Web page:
A Progress 7K-TG spacecraft
|Space station||Salyut 6|
|Launch site||Baikonur Site 31/6|
|Launch date||8 August 1978
|Decay Date||23 August 1978
|Free flight time||3.9 days|
|Docked time||15.18 days|
|Docking date||9 August 1978
|Undocking date||21 August 1978
|Periapsis||327 kilometres (203 mi)|
|Apoapsis||330 kilometres (210 mi)|
Progress 3 was an unmanned Progress cargo spacecraft launched by the Soviet Union in 1978 to resupply the Salyut 6 space station. It used the Progress 7K-TG configuration, and was the third Progress mission to Salyut 6. It carried supplies for the EO-2 crew aboard Salyut 6, as well as equipment for conducting scientific research, and fuel for adjusting the station's orbit and performing manoeuvres.
Progress 3 was a Progress 7K-TG spacecraft. The third of forty three to be launched, it had the serial number 103. The Progress 7K-TG spacecraft was the first generation Progress, derived from the Soyuz 7K-T and intended for unmanned logistics missions to space stations in support of the Salyut programme. On some missions the spacecraft were also used to adjust the orbit of the space station.
The Progress spacecraft had a dry mass of 6,520 kilograms (14,400 lb), which increased to around 7,000 kilograms (15,000 lb) when fully fuelled. It measured 7.48 m (24.5 ft) in length, and 2.72 m (8 ft 11 in) in diameter. Each spacecraft could accommodate up to 2,500 kg (5,500 lb) of payload, consisting of dry cargo and propellant. The spacecraft were powered by chemical batteries, and could operate in free flight for up to three days, remaining docked to the station for up to thirty.
Launch and docking 
Progress 3 was launched at 22:31:22 UTC on 7 August 1978, atop a Soyuz-U 11A511U carrier rocket flying from Site 31/6 at the Baikonur Cosmodrome in the Kazakh Soviet Socialist Republic. The rocket that launched it had the serial number ???. Following launch, Progress 3 was given the COSPAR designation 1978-077A, whilst NORAD assigned it the Satellite Catalog Number ???.
Following launch, Progress 3 began two days of free flight. It subsequently docked with the aft port of the Salyut 6 space station at 23:59:30 UTC on 9 August. At the time of its docking, Soyuz 29 was docked to the forward port of the station.
Progress 3 was the third of twelve Progress spacecraft used to supply the Salyut 6 space station between 1978 and 1981. It delivered cargo to the station, including food, fur boots, and Kovalyonok's guitar.Whilst Progress 3 was docked, Salyut 6 was manned by the EO-2 crew, consisting of cosmonauts Vladimir Kovalyonok and Aleksandr Ivanchenkov.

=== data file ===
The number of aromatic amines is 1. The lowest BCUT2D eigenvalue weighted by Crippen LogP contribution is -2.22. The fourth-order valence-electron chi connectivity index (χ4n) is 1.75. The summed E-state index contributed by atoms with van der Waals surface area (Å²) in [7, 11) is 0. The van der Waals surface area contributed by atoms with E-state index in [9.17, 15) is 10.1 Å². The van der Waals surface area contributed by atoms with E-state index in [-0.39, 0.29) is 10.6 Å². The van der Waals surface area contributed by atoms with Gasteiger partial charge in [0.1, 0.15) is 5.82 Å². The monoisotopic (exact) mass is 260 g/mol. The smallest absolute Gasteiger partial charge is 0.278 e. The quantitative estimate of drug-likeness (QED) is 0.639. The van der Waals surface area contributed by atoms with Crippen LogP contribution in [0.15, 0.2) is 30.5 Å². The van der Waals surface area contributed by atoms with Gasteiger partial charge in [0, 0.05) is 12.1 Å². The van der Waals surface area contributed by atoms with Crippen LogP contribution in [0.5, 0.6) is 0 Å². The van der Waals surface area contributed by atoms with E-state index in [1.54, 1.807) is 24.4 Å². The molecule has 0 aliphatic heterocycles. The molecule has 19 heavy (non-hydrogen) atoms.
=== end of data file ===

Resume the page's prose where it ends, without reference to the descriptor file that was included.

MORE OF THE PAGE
On 9 August 1978, whilst docked to Salyut 6, Progress 3 was catalogued in a low Earth orbit with a perigee of 190 km (100 nmi) and an apogee of 232 km (125 nmi), inclined at 51.6 degrees and with a period of 88.7 minutes. Progress 3 undocked from Salyut 6 at 15:42:50 UTC on 21 August. It remained in orbit until the late afternoon of 23 August, when it was deorbited. The deorbit burn occurred at 16:45:00 UTC, with the spacecraft undergoing a destructive reentry at around 17:30. Less than a few weeks after Progress 3 had been deorbited, Progress 4 was launched to replace it.
See also 
- McDowell, Jonathan. "Satellite Catalog". Jonathan's Space Page. Retrieved 26 November 2010.
- Krebs, Gunter. "Progress 1 - 42 (11F615A15, 7K-TG)". Gunter's Space Page. Retrieved 26 November 2010.
- McDowell, Jonathan. "Launch Log". Jonathan's Space Page. Retrieved 26 November 2010.
- Wade, Mark. "Progress". Encyclopedia Astronautica. Retrieved 26 November 2010.
- Hall, Rex D.; Shayler, David J. (2003). Soyuz: A Universal Spacecraft. Springer-Praxis. pp. 239–250. ISBN 1-85233-657-9.
- McDowell, Jonathan. "Launch List". Launch Vehicle Database. Jonathan's Space Page. Retrieved 26 November 2010.
- "Progress 2". NSSDC Master Catalog. US National Space Science Data Center. Retrieved 26 November 2010.
- Anikeev, Alexander. "Cargo spacecraft "Progress-2"". Manned Astronautics - Figures & Facts. Retrieved 26 November 2010.
- Wade, Mark. "Salyut 6 EO-2". Encyclopedia Astronautica. Retrieved 26 November 2010.